We have tried to reinforce the notion of a lifetime of learning. I have a Master's degree and a PMP certification. My wife recently completed her Master's degree and is considering the pursuit of a PHD. Both our advanced degrees were paid for by our employers. This has led to a few quick discussions of why the company would be interested (we are more knowledgeable, versatile, and valuable) and why we would be interested (increased skills can lead to increased earnings potential, opportunities, career advancement, etc.). Now that he is a pre-teen, one of our reoccurring dinner conversations is, "Did anyone learn anything today?" While these are often silly and inconsequential stories about our day ... I will occasionally look to reference something of substance I mentioned in previous conversations to reinforce that learning something paid off in some way. We will occasionally discuss opportunities in the same manner. (I volunteered for this at work, learned this, and now I have been asked to lead this - result is increased value to employer - occasionally I'll get a small bonus for this stuff and we'll take a portion of it and do something fun with it.) I have likened knowledge, skill, and opportunities to Lego blocks. The more you have and the greater variety you accumulate, the more you can build.
Another way to put money to work:
I bought my first stock/mutual fund when I was 27. I was looking for a way to introduce my son to investing and decided I'd like to use a DGI stock to do so as it mirrored the bank/interest theme he had grasped. For his 9th birthday I bought him one framed share of HAS for ~$33.50 (July 2012). (The framed certificate, etc. was $71.34 delivered - a dubious financial investment!) It just worked out nicely that he enjoyed the Monopoly game and I considered HAS a solid DGI stock with a picture of Uncle Pennybags on the stock certificate. HAS had just raised their dividend 20% and it was yielding over 4% at the time. I figured this would be enough to facilitate some interest from him when he got his first dividend check. I set his first dividend check to come to house. I called ahead at the credit union and asked if they would let a 9 year old sign the back of the check and cash it. Surprisingly, they allowed him to do so (I may have had to sign it as well, can't recall that part). I felt like this would make it real to him and it seems to have worked.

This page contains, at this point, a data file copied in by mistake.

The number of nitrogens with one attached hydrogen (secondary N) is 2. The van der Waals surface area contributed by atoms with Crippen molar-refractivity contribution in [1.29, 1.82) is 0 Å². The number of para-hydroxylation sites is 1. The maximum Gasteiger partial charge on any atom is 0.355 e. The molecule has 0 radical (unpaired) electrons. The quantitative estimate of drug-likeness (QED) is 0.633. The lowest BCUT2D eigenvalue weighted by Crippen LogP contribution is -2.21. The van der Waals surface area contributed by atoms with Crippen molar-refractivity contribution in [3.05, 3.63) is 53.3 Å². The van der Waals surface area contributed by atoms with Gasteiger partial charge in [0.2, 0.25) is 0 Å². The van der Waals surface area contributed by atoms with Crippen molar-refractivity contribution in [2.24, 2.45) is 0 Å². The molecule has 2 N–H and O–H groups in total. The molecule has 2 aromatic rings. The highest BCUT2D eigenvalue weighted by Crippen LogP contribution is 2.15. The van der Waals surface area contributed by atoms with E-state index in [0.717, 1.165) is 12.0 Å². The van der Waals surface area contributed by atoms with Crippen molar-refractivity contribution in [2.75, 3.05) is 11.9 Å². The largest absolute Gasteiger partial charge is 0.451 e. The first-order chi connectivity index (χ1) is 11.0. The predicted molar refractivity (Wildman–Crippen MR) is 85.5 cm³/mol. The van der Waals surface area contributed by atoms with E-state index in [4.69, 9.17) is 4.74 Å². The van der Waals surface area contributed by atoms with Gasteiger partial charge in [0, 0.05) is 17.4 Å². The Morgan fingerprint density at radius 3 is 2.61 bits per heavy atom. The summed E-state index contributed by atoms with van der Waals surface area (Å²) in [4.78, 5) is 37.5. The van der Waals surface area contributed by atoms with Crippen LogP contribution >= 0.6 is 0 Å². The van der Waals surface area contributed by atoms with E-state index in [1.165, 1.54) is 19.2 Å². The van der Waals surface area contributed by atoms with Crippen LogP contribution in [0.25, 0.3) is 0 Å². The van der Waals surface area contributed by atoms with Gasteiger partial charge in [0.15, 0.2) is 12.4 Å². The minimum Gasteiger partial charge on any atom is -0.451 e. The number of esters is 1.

This touched off a firestorm of questions.
· Why did they pay me? - You are part owner of the business; they are sharing the earnings with you.
· Will they do it again? - Periodically they will look at their earnings and decide how much to share.
· How often? - For many stocks, every 3 months or so.
· Other stocks do this too? - Yes, GIS (cereal), VZ (cellphones), TGT (household), etc.
· Can I get more? - Yes you can.
Over the course of the next 3 years he added to his HAS (4.4 shares) holdings and added INTC (1.07) and KO (4.7). HAS grew it's dividend from $.36 to $.51 a share, news that I happily shared with him and he happily received. Towards the end of last fall a few neighbors asked if he would mow their lawns while they were on vacation, paying him $15/yard to do so. He used some of those funds to add to his "portfolio". He was amazed to discover he would receive more in yearly dividends ($16) than he would for mowing a lawn ($15). This has led to the discussion that if you can replace your job income with investment income you can retire. :) Additionally, he joyfully recognizes that $.29 of the anticipated $16 comes from dividends on reinvested dividends (compounding!). We have had the occasional discussion about how the price for a stock is determined, that dividends are not guaranteed, and that he could lose some or all of his money as a part owner of a business. (The last one is a harsh reality that I wove in when he noticed one of our local businesses was no longer open.)